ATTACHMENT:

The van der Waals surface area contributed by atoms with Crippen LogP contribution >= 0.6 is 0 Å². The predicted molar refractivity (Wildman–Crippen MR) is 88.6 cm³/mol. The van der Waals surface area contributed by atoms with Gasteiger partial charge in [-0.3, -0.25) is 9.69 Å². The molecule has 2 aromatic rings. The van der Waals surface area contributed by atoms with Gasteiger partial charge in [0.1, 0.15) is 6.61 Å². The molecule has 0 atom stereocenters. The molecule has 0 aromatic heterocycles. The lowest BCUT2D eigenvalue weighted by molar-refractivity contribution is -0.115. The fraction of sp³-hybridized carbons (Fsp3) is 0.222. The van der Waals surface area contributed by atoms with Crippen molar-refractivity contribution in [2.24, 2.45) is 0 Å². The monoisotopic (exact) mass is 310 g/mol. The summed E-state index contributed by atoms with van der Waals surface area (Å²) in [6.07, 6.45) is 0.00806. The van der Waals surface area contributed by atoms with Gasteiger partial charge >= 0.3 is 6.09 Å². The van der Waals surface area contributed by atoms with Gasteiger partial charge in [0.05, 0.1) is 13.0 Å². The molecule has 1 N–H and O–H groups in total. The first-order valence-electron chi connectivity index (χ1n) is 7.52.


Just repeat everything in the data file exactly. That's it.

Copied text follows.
The van der Waals surface area contributed by atoms with Crippen LogP contribution >= 0.6 is 0 Å². The predicted molar refractivity (Wildman–Crippen MR) is 88.6 cm³/mol. The van der Waals surface area contributed by atoms with Gasteiger partial charge in [-0.3, -0.25) is 9.69 Å². The molecule has 2 aromatic rings. The van der Waals surface area contributed by atoms with Gasteiger partial charge in [0.1, 0.15) is 6.61 Å². The molecule has 0 atom stereocenters. The molecule has 0 aromatic heterocycles. The lowest BCUT2D eigenvalue weighted by molar-refractivity contribution is -0.115. The fraction of sp³-hybridized carbons (Fsp3) is 0.222. The van der Waals surface area contributed by atoms with Crippen molar-refractivity contribution in [2.24, 2.45) is 0 Å². The monoisotopic (exact) mass is 310 g/mol. The summed E-state index contributed by atoms with van der Waals surface area (Å²) in [6.07, 6.45) is 0.00806. The van der Waals surface area contributed by atoms with Gasteiger partial charge >= 0.3 is 6.09 Å². The van der Waals surface area contributed by atoms with Gasteiger partial charge in [0.05, 0.1) is 13.0 Å². The molecule has 1 N–H and O–H groups in total. The first-order valence-electron chi connectivity index (χ1n) is 7.52.